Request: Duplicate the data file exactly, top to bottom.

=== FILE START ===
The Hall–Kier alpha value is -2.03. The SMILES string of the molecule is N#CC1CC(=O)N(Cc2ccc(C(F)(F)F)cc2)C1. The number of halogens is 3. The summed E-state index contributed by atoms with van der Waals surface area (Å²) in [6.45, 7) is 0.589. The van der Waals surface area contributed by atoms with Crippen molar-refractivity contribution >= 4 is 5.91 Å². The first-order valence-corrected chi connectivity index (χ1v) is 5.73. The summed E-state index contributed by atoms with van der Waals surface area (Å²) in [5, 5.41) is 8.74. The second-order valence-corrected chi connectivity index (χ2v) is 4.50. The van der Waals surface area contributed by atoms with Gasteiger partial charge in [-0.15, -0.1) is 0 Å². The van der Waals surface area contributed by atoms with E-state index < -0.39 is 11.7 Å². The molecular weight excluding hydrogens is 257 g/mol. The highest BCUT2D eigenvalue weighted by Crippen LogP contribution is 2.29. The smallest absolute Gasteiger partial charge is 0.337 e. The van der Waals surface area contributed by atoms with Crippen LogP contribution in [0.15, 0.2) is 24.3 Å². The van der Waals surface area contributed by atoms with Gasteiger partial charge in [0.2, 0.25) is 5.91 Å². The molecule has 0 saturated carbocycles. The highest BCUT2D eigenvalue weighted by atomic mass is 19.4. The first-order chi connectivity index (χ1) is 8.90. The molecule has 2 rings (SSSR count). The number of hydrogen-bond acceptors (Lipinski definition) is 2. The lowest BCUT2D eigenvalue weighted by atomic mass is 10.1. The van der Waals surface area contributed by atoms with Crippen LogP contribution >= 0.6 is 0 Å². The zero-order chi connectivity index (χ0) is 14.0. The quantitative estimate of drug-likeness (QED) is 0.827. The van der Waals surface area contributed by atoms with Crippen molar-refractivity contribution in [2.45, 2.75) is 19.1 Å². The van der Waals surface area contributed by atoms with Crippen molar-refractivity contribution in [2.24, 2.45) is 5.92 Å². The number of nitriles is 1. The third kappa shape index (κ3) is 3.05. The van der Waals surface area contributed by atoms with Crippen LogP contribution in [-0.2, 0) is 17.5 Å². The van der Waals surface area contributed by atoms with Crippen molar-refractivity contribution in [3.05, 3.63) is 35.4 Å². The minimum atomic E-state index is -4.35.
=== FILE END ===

The Hall–Kier alpha value is -2.03. The SMILES string of the molecule is N#CC1CC(=O)N(Cc2ccc(C(F)(F)F)cc2)C1. The number of halogens is 3. The summed E-state index contributed by atoms with van der Waals surface area (Å²) in [6.45, 7) is 0.589. The van der Waals surface area contributed by atoms with Crippen molar-refractivity contribution >= 4 is 5.91 Å². The first-order valence-corrected chi connectivity index (χ1v) is 5.73. The summed E-state index contributed by atoms with van der Waals surface area (Å²) in [5, 5.41) is 8.74. The second-order valence-corrected chi connectivity index (χ2v) is 4.50. The van der Waals surface area contributed by atoms with Gasteiger partial charge in [-0.15, -0.1) is 0 Å². The van der Waals surface area contributed by atoms with E-state index < -0.39 is 11.7 Å². The molecular weight excluding hydrogens is 257 g/mol. The highest BCUT2D eigenvalue weighted by Crippen LogP contribution is 2.29. The smallest absolute Gasteiger partial charge is 0.337 e. The van der Waals surface area contributed by atoms with Crippen LogP contribution in [0.15, 0.2) is 24.3 Å². The van der Waals surface area contributed by atoms with Gasteiger partial charge in [0.2, 0.25) is 5.91 Å². The molecule has 0 saturated carbocycles. The highest BCUT2D eigenvalue weighted by atomic mass is 19.4. The first-order chi connectivity index (χ1) is 8.90. The molecule has 2 rings (SSSR count). The number of hydrogen-bond acceptors (Lipinski definition) is 2. The lowest BCUT2D eigenvalue weighted by atomic mass is 10.1. The van der Waals surface area contributed by atoms with Crippen LogP contribution >= 0.6 is 0 Å². The zero-order chi connectivity index (χ0) is 14.0. The quantitative estimate of drug-likeness (QED) is 0.827. The van der Waals surface area contributed by atoms with Crippen molar-refractivity contribution in [2.45, 2.75) is 19.1 Å². The van der Waals surface area contributed by atoms with Crippen molar-refractivity contribution in [2.24, 2.45) is 5.92 Å². The number of nitriles is 1. The third kappa shape index (κ3) is 3.05. The van der Waals surface area contributed by atoms with Crippen LogP contribution in [-0.2, 0) is 17.5 Å². The van der Waals surface area contributed by atoms with Crippen molar-refractivity contribution in [3.05, 3.63) is 35.4 Å². The minimum atomic E-state index is -4.35.